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THE TITLE of this paper immediately poses the question, "What kind of lesion is representative of an early cancer?" Obviously, the answer varies from observer to observer. A small tumor that is diagnosed radiologically may show an advanced, widely infiltrating neoplasm on microscopic examination. Cytodiagnosis should aim at the detection of cancer in its earliest stage when other diagnostic techniques fail. Cytologic diagnosis foretells only the presence of a neoplasm; it is not capable of defining its histological type, its extent, or the location of the lesion. In the absence of positive radiologic or gastroscopic findings, one can hope to uncover a carcinoma in situ or a superficial intramucosal carcinoma, carcinomata that promise a reasonable prognosis after excision.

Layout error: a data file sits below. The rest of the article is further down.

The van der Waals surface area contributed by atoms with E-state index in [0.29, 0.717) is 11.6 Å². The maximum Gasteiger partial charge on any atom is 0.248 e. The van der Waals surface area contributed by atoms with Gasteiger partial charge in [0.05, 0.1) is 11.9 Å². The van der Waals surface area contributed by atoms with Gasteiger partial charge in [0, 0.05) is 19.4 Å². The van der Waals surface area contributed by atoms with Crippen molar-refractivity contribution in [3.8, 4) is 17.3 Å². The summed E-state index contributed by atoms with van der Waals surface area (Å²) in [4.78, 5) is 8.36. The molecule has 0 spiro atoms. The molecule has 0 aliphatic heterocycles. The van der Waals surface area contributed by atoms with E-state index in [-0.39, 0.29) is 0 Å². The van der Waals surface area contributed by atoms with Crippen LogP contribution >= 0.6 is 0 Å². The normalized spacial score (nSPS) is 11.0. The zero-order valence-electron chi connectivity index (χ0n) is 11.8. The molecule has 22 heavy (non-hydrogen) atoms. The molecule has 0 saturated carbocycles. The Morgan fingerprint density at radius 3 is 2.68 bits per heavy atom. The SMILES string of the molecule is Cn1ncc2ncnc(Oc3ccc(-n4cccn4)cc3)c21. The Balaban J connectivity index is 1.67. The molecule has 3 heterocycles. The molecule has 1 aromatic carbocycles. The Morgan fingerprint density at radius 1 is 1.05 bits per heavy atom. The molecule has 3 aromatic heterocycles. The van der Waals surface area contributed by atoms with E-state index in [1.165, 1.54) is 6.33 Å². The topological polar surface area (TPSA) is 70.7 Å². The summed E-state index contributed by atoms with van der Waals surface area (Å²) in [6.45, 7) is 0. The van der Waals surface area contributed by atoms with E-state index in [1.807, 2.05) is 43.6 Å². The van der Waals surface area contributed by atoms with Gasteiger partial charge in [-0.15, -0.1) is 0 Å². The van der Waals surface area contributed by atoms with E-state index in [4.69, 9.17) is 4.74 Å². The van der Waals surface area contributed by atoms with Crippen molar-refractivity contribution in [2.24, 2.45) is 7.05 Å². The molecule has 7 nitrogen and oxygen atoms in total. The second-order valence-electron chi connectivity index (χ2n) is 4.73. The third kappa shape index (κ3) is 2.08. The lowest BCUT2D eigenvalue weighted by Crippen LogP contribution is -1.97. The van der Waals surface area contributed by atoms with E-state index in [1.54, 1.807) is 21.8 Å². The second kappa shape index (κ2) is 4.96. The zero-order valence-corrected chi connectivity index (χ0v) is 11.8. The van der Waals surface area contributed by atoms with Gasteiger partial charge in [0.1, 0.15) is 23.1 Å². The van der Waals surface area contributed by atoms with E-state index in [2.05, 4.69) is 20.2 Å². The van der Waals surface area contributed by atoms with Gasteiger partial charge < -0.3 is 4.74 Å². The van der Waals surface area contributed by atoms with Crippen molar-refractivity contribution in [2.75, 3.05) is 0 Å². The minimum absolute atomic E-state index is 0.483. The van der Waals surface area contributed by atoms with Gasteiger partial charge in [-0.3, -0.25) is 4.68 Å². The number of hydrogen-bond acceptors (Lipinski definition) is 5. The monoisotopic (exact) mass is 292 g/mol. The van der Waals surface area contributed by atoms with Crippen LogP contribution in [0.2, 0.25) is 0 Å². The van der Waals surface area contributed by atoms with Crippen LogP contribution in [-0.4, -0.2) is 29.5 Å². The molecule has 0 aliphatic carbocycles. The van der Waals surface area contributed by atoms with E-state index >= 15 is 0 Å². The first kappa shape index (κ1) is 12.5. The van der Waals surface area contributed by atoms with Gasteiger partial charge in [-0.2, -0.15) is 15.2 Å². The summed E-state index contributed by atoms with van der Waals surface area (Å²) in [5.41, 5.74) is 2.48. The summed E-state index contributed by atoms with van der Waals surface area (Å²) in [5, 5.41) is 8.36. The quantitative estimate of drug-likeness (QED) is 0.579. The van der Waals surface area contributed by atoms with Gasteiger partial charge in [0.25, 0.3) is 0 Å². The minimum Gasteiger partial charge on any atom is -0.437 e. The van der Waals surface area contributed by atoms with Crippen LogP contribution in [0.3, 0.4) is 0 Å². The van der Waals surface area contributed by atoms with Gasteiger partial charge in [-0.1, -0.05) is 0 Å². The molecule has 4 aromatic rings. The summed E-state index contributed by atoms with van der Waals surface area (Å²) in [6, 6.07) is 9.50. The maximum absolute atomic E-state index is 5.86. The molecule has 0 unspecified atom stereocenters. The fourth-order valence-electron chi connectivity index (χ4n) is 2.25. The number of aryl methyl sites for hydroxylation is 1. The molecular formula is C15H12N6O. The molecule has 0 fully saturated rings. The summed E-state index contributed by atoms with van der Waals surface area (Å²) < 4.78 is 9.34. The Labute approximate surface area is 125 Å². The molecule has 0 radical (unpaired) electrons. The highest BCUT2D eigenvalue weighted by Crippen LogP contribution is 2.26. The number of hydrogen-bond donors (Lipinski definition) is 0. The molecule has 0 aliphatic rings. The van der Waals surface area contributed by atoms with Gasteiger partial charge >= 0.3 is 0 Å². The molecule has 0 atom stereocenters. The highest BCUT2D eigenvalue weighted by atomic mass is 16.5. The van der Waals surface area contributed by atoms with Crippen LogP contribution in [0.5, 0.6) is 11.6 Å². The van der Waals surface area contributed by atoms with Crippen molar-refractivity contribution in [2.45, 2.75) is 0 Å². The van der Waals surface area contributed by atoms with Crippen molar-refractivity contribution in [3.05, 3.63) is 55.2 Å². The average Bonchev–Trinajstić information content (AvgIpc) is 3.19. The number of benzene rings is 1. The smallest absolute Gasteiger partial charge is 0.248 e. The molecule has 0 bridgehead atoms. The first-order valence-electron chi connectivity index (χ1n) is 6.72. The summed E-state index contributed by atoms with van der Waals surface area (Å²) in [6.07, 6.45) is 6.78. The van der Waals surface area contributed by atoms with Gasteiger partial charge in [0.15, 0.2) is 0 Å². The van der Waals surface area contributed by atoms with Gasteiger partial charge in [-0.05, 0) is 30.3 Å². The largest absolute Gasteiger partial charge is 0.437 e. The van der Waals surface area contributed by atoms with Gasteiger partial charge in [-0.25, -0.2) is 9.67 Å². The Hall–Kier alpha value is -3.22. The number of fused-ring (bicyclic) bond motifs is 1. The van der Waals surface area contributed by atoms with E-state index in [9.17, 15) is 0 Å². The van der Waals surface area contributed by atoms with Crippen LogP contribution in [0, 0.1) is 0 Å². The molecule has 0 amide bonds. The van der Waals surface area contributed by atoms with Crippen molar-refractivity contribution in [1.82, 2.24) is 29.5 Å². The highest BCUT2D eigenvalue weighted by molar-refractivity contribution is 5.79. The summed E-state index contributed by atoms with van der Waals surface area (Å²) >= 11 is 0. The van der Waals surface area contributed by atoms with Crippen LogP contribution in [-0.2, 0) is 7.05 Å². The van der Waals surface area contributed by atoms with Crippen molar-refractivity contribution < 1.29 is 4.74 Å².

Histologic studies have shown that the growth of a gastric cancer passes through the same phases as cancer in other situations. We recognize, therefore, a carcinoma in situ that is confined to
Schade ROK. Cytology in Early Diagnosis. JAMA. 1974;228(7):890–891. doi:10.1001/jama.1974.03230320054040
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